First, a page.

Premature Ovarian Failure

Dr. Anita Singh
Board Certified in Reproductive Endocrinology,
Infertility, Obstetrics and Gynecology

818-889-4532 (4LFC)

Anita Singh

Premature Ovarian Failure

Premature Ovarian Failure (POF) or a premature menopause occurs when a woman’s periods stop before the age of 40. There is often some warning, just as there is at the time of the natural menopause (around the age of 50 for most women) with periods becoming irregular and more widely spaced. Sometimes, however, periods cease suddenly. The ovaries stop producing estrogen and so symptoms including hot flushes, mood changes and vaginal dryness occur. The ovaries also stop producing eggs and so conception is extremely unlikely. 

There is not always an explanation for a premature menopause. It sometimes is hereditary with women having their menopause at a similar age to their mother. Some women have abnormalities of the genes that control ovarian function, others make ‘auto antibodies’ which prevent the ovaries from working and a few women can be affected by viral infections of their ovaries. In most cases, the ovaries cannot start working again on their own.

Some women can have quite a long period during which the ovaries are slowing down rather than stopping and ovulation may occur from time to time. During this time the ovaries are resistant to the two hormones that come from the pituitary and which stimulate the ovaries to release eggs and estrogen. These pituitary hormones are FSH (follicle stimulating hormone) and LH (luteinizing hormone). The levels of FSH and LH in the blood at the time menopause are very high as they are trying to encourage the ovaries to work. Premature Ovarian Failure is therefore diagnosed by at least two blood tests that show elevated blood levels of FSH and LH.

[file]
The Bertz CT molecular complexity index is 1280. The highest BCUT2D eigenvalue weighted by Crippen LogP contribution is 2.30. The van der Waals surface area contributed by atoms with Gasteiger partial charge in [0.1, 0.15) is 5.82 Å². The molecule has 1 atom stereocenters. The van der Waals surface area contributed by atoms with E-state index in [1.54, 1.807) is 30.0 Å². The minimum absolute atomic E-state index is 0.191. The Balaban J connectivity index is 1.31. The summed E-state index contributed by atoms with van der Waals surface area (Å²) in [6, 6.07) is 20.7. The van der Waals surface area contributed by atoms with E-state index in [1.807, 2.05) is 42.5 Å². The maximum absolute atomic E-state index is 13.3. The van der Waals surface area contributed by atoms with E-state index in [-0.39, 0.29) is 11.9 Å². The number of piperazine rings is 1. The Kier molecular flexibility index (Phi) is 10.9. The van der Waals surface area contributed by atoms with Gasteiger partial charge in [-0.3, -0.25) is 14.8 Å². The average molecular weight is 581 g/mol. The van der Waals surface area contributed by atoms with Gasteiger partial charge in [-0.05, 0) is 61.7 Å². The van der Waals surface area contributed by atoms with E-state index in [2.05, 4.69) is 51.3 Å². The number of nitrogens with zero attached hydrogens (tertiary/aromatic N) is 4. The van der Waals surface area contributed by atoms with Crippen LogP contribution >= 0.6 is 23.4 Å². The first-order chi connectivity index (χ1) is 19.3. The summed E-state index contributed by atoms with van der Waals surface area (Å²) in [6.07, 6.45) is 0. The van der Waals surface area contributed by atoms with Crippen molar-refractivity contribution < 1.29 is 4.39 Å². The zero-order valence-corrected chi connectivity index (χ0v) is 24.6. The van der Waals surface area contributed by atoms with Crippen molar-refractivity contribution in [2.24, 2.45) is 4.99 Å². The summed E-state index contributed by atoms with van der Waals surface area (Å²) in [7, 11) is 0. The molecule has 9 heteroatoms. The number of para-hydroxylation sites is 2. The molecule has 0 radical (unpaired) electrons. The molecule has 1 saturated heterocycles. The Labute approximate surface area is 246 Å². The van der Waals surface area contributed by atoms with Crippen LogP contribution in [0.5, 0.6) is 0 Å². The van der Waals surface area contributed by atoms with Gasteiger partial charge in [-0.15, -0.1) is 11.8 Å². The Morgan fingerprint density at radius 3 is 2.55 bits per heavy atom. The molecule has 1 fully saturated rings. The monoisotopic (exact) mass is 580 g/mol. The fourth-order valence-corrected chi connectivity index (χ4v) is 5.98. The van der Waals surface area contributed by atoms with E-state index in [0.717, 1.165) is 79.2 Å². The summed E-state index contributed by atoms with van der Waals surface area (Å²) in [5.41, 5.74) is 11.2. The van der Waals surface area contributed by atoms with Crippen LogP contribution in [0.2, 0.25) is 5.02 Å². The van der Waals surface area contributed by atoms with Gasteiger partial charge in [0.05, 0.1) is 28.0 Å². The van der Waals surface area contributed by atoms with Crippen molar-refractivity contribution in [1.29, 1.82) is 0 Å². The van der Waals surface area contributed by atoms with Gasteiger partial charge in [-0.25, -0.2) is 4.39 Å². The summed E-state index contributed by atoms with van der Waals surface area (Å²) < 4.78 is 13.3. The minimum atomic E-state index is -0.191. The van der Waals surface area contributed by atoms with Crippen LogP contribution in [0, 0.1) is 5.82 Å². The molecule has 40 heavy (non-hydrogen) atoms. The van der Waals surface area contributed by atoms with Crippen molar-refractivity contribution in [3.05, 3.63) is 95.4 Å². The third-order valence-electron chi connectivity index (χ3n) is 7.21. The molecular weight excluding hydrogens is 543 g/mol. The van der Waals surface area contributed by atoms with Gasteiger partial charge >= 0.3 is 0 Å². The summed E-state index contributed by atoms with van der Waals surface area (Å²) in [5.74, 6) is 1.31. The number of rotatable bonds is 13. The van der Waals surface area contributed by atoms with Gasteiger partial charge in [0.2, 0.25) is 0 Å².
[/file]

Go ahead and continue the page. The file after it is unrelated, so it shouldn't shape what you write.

The ovaries will not respond to the body’s natural FSH and LH and in turn will not respond to FSH/LH injections. At this time, there are no treatments that will make resistant or menopausal ovaries work again. Woman with Premature Ovarian Failure should be given hormone replacement therapy (HRT), which will provide the right amounts of estrogen (together with progesterone, another ovarian hormone) and an artificial menstrual cycle. It is recommended that the hormone replacement therapy is taken at least until the age of 50. The oral contraceptive pill is an alternative to HRT. Oral contraception will not allow ovulation to occur. For women desiring to conceive options include donor egg and adoption. 

For more information on Premature Ovarian Failure, please click here to contact LifeStart Fertility serving greater Los Angeles or call us at 818-889-4532 for an appointment. 

Medical Disclaimer

The information on this website has been provided to you for educational purposes only by LifeStart Fertility Center.  This information is not to be used as a substitute for professional medical advice.  Any link on the LifeStart Fertility Center website does not imply that we endorse any of the products or services listed on these links. 


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